Sunday, January 27, 2013

Accepting a Bond in Lieu of Withholding Retainage

Many public agencies across the country withhold a certain percentage of each progress payment for public works projects as retainage.   

Different purposes of retainage:  The purpose of the retainage varies.  For some the retainage protects the public agency in the event the contractor fails to perform all of the work satisfactorily.  For other agencies, such as those in the State of Washington, retainage is a trust fund to protect subcontractors, suppliers, workers for being paid prevailing wages, and for taxes due to various state agencies (workers compensation, unemployment compensation premiums, and B&O taxes).

A bond in lieu of withholding retainage:  In Washington state, at the contractor's option, a contractor may submit a retainage bond to the public agency in lieu of having the public agency withhold retainage.  The bonding company, or surety, agrees to stand in place of the retainage that would be typically withheld, and to pay any claims filed.

When may a retainage bond be submitted?  A contractor may submit a retainage bond at any time during the project:
  • Before any work has been performed:  The public agency would then pay the contractor 100% of each progress payment, rather than withholding retainage on each progress payment.
  • Prior to the first progress payment:   The contractor may have performed some work during the first month, but not have been paid yet.  The public agency would pay the contractor 100% of the first and each subsequent progress payment, rather than withholding retainage on each progress payment.
  • During the term of the project:  The public agency, after approving the retainage bond, would release any retainage previously withheld, and pay the contractor 100% of any future progress payments.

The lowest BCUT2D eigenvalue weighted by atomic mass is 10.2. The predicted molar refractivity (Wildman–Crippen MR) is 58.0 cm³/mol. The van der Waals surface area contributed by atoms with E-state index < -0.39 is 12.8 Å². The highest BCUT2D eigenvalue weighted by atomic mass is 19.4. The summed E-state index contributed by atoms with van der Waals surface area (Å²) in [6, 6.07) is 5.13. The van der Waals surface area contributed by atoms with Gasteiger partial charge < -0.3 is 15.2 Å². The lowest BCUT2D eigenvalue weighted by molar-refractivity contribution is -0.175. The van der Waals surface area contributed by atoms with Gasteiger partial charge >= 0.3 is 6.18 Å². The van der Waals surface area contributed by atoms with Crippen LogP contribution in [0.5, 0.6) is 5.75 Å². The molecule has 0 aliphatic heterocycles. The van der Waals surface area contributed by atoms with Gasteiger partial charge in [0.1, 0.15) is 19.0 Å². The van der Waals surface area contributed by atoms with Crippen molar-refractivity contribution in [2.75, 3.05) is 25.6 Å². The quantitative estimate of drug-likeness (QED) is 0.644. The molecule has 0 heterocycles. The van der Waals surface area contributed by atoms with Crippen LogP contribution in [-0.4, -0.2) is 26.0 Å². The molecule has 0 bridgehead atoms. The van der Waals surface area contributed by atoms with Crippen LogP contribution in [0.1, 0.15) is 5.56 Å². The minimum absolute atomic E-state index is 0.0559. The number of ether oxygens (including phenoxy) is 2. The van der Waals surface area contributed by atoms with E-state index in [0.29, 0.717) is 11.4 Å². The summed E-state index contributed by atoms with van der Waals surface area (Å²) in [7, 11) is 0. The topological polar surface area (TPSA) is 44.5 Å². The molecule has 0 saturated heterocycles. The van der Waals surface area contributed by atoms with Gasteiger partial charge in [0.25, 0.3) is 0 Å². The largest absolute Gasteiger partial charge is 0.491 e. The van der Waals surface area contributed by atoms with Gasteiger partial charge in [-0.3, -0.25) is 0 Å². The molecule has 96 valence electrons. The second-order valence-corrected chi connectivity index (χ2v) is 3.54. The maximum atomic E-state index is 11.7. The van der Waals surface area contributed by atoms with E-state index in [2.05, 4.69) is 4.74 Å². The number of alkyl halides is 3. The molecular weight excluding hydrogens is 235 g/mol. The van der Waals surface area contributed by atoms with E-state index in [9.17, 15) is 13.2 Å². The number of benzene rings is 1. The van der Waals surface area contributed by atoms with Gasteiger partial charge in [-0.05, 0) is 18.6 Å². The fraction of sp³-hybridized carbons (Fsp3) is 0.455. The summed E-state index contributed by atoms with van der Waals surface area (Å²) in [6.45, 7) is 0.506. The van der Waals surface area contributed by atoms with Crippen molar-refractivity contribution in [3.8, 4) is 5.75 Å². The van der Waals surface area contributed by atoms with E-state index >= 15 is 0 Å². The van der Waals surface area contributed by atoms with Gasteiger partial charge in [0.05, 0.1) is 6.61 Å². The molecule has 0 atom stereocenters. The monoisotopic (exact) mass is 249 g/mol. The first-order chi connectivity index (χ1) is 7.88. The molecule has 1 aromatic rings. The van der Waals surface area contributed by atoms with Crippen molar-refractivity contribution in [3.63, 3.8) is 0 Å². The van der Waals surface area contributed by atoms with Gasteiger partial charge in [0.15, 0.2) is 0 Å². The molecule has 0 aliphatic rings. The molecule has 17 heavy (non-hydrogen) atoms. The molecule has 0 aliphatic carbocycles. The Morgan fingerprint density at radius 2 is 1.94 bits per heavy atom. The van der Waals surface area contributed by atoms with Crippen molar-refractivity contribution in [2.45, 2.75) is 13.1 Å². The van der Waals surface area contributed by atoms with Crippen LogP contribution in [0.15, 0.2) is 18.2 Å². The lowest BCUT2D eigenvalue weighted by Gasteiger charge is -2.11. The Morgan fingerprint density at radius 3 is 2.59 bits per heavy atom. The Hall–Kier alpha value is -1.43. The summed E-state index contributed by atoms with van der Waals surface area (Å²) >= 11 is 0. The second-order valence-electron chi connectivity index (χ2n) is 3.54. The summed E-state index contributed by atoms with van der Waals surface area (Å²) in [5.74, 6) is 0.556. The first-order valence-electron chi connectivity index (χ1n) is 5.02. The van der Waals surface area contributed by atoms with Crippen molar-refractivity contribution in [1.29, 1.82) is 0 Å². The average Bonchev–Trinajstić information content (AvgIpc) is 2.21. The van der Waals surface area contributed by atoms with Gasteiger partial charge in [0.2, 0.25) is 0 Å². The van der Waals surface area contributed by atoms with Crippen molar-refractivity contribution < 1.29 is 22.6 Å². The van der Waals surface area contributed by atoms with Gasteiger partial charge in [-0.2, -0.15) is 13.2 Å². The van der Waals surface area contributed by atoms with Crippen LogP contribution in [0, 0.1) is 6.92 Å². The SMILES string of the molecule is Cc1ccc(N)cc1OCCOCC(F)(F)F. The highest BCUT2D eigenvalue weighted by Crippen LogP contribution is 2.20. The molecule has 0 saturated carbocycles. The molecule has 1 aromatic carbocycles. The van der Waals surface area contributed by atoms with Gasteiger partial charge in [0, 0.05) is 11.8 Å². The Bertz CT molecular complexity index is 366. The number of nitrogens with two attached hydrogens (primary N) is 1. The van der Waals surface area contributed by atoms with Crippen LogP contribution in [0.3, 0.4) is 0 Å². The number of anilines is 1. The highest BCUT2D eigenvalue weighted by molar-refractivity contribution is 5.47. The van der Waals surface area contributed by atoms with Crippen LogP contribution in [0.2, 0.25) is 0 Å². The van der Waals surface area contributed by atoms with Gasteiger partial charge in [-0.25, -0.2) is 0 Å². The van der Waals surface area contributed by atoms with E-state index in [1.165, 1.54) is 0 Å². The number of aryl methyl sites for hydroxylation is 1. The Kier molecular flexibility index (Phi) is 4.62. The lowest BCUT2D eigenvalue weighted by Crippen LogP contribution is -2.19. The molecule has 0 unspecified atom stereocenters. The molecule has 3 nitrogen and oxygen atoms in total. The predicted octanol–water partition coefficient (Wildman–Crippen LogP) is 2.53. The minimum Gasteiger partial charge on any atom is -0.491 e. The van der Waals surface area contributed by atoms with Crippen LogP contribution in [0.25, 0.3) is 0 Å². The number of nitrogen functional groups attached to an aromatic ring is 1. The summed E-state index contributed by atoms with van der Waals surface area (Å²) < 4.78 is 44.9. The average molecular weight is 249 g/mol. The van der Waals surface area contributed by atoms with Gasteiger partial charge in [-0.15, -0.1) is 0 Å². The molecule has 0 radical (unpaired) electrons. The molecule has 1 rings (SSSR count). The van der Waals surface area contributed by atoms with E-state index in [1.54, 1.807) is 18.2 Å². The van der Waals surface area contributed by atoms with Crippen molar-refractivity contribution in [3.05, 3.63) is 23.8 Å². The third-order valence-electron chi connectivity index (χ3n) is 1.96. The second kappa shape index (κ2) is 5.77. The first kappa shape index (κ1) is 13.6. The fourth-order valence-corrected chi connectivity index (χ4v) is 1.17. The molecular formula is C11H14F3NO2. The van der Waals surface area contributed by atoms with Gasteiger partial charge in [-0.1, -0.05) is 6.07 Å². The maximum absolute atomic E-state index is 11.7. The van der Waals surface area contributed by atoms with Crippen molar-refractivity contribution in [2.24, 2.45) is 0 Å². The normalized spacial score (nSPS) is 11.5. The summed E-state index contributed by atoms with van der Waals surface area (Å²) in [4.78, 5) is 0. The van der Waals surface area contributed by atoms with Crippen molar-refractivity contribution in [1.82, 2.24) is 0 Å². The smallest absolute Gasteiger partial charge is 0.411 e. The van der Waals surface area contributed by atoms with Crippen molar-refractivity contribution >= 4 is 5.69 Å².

• At the end of the project:  After all work has been performed, but prior to release of retainage through the normal process, a contractor may submit a retainage bond.  After approval of the retainage bond, the public agency would release all retainage withheld on the project to the contractor.
Must a public agency accept a retainage bond?  In Washington state, there are two provisions in RCW 60.28.011 that address whether a public agency must accept a retainage bond submitted by a contractor:
  • Bond and bonding company standards:  The retainage bond must meet standards established by the public agency for the form of the retainage bond and for the bonding company.  A retainage bond that does not meet either of these standards may be rejected by the public agency.  It is a good practice for public agencies to have a standard retainage bond form for use by contractors, and to notify contractors in the bidding documents regarding the standards for the bonding company.
  • Good cause for not accepting a bond:  RCW 60.28.011 states that "The public body shall accept a bond meeting these requirements unless the public body can demonstrate good cause for refusing to accept it."  The question is frequently asked what constitutes "good cause for refusing" to accept a retainage bond as long as the bond form and surety meet the agency's standards.  The answer to this question is not clear.  One reason might be if the surety previously provided a retainage bond on another project and failed to pay appropriate claims against the retainage.  Public agencies should be aware, however, that "good cause" is not defined, but there is a presumption that, upon request of a contractor, the public agency must accept a retainage bond meeting the agency's bond form and surety standards.
Why do contractors often like retainage bonds?  Contractors often like submitting retainage bonds because it helps them manage their cash flow.  Instead of only receiving 95% of each progress payment until some point in the future, they receive 100% of the amount they earned each month.  Retainage bonds are relatively inexpensive for a contractor, costing approximately 1% of the amount of the retainage.

Why do public agencies often not like retainage bonds?  Public agencies often do not like retainage bonds because they may reduce the agency's leverage at the end of the project to collect appropriate paperwork from the contractor, such as Affidavits of Wages Paid from the contractor and subcontractors.  In addition, RCW 60.28.021 provides that after all claims against the retainage from subcontractors, suppliers, workers, and state agencies have been satisfied, the public agency, if they have claims against the contractor, may use retainage for this purpose.  It may be more difficult for a public agency to collect on such claims from a bonding company versus actual retainage that has been withheld by the contractor.

Mike Purdy's Public Contracting Blog 
© 2013 by Michael E. Purdy Associates, LLC

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